A note from Udo Sglavo: When people ask me what makes SAS unique in the area of analytics, I will mention the breadth of our analytic portfolio at some stage. In this blog series, we looked at several essential components of our analytical ecosystem already. It is about time to draw our attention to the fascinating field of econometrics. Xilong Chen, Senior Manager in Scientific Computing R&D, will share his excitement and passion for a rapidly evolving area of modern data science. Which ingredients do we need to consider to create modern econometrics software? Let’s hear from Xilong.
Econometrics: What does it mean?
There are many definitions of econometrics. Going to its origins, the word econometrics originated from two greek words: oikonomia, meaning the study of household activity and management, and metriks, which stands for measurement. Modernizing the definition, we arrive at econo-metrics, the measurement and testing of economic theory by using mathematics, statistics, and computer science knowledge. Discussing econometrics, I jokingly say that it can be defined as: Economics = Mathematically Checked and Conveyed (E=MC2). Development of economic theory and its applications has spanned centuries. Let's take a look at the history of this specialty.
How did modern econometrics evolve?
In this post, I will discuss some of the applications of modern econometrics. The road to forming and establishing modern econometrics was a long and complicated one. Many things changed over the hundreds of years due to advancements in statistical, mathematical, and computer science theory However, the dominant driver of the change was technology related. Regression remained the workhorse of econometrics, but it became much more complex due to attempts for large scale modeling and availability of big data. Technology, including grid and cloud computing, enabled us to crunch a lot of data but it is often not enough just to rely on technology. When there is a lot of data, TECHNOLOGY itself is not enough---you need “tricks”, which I will talk about next.
Large data and large models? SAS Econometrics has tricks.
We can use spatial regression as an example of large data and large models Spatial regression is based on the first law of geography (Tobler 1970): “Everything is related to everything else, but near things are more related than distant things.”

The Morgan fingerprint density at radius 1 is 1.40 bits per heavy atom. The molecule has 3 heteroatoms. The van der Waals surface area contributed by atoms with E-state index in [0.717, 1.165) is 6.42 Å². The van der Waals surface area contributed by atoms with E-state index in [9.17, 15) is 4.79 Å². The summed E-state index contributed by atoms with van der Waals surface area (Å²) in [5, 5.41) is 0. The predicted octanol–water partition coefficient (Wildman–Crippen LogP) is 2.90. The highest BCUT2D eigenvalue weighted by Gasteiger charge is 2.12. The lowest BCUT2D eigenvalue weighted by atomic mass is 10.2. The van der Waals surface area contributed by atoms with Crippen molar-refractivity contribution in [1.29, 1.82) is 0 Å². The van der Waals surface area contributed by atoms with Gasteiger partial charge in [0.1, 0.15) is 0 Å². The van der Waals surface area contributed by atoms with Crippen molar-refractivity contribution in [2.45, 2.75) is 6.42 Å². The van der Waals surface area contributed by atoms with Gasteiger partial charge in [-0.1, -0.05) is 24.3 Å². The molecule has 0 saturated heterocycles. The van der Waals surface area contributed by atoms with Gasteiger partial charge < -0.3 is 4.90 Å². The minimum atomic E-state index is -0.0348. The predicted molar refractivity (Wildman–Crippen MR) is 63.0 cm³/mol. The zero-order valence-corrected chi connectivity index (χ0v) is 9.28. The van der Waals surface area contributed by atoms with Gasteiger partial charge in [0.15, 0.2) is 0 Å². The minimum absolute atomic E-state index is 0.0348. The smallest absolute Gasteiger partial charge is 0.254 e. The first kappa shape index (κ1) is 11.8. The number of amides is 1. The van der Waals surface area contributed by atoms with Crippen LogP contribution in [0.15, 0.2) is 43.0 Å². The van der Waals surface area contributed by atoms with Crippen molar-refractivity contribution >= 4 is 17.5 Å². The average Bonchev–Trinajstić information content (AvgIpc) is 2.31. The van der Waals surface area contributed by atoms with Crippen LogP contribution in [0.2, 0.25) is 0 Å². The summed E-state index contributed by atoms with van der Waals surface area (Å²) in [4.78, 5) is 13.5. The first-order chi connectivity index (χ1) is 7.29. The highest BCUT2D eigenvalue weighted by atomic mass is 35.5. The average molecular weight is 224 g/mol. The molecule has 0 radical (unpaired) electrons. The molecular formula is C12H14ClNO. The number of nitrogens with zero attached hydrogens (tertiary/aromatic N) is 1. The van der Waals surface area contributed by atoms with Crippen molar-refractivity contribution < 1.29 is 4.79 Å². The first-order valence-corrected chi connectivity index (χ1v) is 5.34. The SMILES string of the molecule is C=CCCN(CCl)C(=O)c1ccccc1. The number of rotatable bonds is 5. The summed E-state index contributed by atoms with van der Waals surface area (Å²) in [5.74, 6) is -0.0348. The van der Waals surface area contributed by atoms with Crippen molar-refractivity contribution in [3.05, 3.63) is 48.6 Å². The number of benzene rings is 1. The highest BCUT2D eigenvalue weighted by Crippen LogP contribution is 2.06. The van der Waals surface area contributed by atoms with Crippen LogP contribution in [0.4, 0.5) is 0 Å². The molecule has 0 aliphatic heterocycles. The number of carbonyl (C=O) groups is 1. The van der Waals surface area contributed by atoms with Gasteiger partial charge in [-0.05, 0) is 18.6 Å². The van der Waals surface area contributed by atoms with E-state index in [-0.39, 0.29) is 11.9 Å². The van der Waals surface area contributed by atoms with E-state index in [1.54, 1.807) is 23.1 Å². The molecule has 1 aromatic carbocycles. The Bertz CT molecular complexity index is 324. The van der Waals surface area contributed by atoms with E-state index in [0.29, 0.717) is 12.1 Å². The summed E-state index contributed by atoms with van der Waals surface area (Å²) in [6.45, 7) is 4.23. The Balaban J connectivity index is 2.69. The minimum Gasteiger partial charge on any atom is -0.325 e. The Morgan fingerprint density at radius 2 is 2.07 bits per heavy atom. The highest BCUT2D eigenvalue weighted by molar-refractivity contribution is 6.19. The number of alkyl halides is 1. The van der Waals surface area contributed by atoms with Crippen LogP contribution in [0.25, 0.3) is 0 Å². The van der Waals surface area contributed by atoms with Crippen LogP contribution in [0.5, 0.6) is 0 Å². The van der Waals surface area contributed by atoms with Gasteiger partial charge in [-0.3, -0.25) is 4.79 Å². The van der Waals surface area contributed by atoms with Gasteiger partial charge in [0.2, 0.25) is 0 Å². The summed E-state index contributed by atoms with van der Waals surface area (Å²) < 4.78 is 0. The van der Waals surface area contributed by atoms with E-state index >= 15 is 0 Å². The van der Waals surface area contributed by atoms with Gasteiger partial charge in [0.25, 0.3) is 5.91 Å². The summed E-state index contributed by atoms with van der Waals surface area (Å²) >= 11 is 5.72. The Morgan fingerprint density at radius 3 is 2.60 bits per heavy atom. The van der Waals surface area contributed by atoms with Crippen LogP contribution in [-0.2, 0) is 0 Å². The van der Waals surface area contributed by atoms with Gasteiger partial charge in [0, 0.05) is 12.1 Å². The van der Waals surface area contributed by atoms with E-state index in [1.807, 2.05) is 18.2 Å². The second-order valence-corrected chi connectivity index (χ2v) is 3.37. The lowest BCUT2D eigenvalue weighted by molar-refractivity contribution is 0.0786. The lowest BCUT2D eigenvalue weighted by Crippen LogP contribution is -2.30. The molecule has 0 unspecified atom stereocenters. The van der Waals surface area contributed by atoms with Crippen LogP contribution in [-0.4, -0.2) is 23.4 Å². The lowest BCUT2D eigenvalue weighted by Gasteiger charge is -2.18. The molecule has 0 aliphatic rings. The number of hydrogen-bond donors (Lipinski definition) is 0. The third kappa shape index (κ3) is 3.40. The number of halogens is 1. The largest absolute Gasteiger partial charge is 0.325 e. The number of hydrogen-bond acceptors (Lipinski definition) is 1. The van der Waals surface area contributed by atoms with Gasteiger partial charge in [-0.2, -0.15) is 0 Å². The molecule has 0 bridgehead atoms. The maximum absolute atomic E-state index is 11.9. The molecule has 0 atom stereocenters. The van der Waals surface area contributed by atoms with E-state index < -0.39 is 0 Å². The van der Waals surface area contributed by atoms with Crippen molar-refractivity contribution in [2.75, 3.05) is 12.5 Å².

Using regression, you can construct a model projecting the target variable of interest at one location on regressors at the same location and, at the same time, regressors at neighboring locations. It is still a regression but enhanced by neighboring relationships that play an essential role. These neighboring relationships are recorded in a matrix that can be quite large. In spatial econometrics we call it the matrix of spatial neighbors (weights) that directly depends on the number of locations that enter the analysis.
For example, performing analysis involving US census data at the tract level contains 64,999 locations (tracts). Not a large number on its own but the problem we are solving becomes large if each of these locations can potentially interact with other locations. If we try to record these relationships fully, it means that the dimension of the spatial weight matrix is 64,999 by 64,999. If you directly read this matrix into memory, it needs about 30GB. Even if you have enough memory to accommodate a matrix of that size on your computer, there is no doubt that the computation speed will be greatly impacted when you perform computations with such a large matrix. You might not have enough hours in the day to solve your model!
Considering the difficulties that might arise when dealing with large matrices, it might be time to think about some tricks and answer questions that can help you to make the problem to become much computationally simpler.
The first thing to consider would be the sparsity of the matrix. We can likely take advantage of the fact that the weight matrix is sparse. Really it means that there are not that many possible neighbors for each of its elements (not everyone can be a neighbor with everyone else) and you only store the relevant ones. The sparsity trick might get you over the problem of storing the matrix. With this sparse representation trick, you are able to store it in memory.
But it is likely that you still need to work with this matrix of NxN size in your calculations. For example, you might need to take an inverse of this matrix, possibly doing this more than once. Assuming it is computationally feasible, inversing the matrix with billions of elements would take many CPU hours. It would be time to use another trick and think about altering your calculation through an approximation that avoids the inversion of the matrix. Both tricks (and many more) have been applied in the CSPATIALREG procedure in SAS Econometrics. You can get your estimation result quickly and accurately for very large problems.
Figure 1 (a) and (b) below are the images of true values vs. predicted values for the analysis of census tract data with very large matrix of spatial neighbors. PROC CSPATIALREG uses the Taylor approximation and finishes the estimation in about one minute, instead of days or months that it would take if the full estimation method was used. The predicted values are very close to the true values.